Prime Minister Peter O’Neill has defended his 54 days-old government’s China Exim Bank loan initiative to rebuild the nation’s decaying economic and social services infrastructure.
Mr O’Neill plans to drive overhaul of the nation’s roads, seaports, airports, energy and communications infrastructure on the back of a K6 billion (US$2.7 billion) loan from China’s Export-Import (Exim) Bank.
And Mr O’Neill has defended the loan as necessary and “I don’t think the stress levels (public debt repayment obligations) and on the economy will not be that noticeable.”
The Prime Minister returned from China over a week ago with a China Exim Bank pledge in principle for the “soft” loan which will be formalised in the coming months.
PNG and China’s Exim Bank officials have begun working on the finer details of the loan.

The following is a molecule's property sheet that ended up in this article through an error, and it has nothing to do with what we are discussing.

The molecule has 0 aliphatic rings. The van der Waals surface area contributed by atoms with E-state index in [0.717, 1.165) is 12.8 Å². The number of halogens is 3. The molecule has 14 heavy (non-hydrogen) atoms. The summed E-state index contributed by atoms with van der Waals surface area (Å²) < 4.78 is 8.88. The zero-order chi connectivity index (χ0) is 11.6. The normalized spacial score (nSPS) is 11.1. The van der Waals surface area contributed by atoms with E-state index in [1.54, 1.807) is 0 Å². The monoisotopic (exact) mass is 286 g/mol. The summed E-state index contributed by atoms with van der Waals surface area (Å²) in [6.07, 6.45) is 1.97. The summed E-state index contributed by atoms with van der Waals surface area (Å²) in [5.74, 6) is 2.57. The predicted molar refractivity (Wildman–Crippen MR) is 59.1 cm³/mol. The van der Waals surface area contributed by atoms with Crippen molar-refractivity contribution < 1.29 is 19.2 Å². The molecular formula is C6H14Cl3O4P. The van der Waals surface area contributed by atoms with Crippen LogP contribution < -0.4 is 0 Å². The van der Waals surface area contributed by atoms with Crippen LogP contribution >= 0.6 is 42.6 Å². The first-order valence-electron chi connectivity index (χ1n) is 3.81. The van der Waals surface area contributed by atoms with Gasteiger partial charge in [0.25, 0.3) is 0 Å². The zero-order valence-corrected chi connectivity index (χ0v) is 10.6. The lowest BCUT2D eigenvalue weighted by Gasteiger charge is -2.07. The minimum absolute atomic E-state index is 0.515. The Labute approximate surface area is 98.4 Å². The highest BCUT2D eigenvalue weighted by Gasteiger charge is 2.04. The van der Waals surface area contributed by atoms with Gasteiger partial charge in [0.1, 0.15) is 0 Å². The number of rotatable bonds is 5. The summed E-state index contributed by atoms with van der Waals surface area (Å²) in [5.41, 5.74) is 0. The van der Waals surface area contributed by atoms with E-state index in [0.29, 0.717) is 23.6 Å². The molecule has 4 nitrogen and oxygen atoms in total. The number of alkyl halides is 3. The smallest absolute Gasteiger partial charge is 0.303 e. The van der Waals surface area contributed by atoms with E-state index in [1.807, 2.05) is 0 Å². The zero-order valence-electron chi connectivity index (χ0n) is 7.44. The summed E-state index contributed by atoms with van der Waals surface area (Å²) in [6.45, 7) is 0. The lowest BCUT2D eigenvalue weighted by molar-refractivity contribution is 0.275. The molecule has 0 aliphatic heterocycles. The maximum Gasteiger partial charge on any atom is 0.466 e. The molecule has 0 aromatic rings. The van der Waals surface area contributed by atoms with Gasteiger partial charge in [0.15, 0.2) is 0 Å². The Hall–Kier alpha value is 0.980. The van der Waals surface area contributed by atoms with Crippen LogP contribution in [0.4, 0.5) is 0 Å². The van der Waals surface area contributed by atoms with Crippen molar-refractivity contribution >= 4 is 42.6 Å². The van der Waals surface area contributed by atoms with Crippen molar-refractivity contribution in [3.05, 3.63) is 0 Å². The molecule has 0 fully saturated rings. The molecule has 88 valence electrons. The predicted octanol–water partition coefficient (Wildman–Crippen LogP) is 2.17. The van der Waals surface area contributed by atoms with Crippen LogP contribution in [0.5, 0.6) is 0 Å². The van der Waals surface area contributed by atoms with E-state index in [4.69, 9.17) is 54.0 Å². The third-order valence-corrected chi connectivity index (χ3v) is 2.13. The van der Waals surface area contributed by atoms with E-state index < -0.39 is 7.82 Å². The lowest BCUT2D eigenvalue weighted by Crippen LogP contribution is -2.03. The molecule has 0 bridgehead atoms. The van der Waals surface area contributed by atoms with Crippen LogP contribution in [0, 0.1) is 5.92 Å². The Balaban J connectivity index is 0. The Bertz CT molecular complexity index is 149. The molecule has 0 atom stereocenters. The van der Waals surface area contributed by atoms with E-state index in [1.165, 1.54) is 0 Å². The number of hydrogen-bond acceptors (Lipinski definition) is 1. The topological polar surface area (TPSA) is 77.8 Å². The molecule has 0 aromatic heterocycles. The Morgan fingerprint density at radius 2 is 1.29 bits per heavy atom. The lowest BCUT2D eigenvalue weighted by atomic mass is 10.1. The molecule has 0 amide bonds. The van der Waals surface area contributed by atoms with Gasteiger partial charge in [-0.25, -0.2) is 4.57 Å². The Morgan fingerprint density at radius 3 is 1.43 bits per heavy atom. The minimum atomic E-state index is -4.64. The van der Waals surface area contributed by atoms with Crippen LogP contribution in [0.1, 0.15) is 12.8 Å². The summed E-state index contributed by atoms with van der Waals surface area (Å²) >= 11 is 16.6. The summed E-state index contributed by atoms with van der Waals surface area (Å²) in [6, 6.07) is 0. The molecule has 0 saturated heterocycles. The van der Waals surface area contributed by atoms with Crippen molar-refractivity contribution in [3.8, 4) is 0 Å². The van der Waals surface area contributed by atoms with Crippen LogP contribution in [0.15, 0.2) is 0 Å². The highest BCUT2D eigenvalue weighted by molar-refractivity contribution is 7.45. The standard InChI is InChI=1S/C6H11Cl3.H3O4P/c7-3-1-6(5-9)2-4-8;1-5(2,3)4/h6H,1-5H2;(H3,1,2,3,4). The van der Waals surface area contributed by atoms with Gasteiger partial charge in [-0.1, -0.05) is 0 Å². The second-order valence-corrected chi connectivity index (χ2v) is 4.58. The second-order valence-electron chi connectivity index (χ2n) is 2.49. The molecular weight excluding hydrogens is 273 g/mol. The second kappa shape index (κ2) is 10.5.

Mr O’Neill spoke about his government’s infrastructure redevelopment plans in a media interview with the Australian Broadcasting Commission’s Pacific Beat and Radio Australia network yesterday.
He said PNG’s infrastructure is declining to a state where some infrastructures are not able to cope with the demands of our people and our economy.
“Many of these infrastructures, particularly the transport systems in the country need a massive overhauling and redevelopment program.
He said in doing so PNG is borrowing large sums of money. Adding that it (K6 billion) sounds large but the drawdowns will not be done in one single year.
“We will manage it prudently through our fiscal strategies that we have put in place and these projects are not going to be completed in one single cycle of a budget,” said Mr O’Neill.
He said the critics of this loan underestimate Papua New Guinea’s growth.
The Prime Minister concluded that our economy has been growing at an average of 8 per cent per annum over the last 10 years and we expect that growth to continue. Therefore, we expect our economy to double by 2014.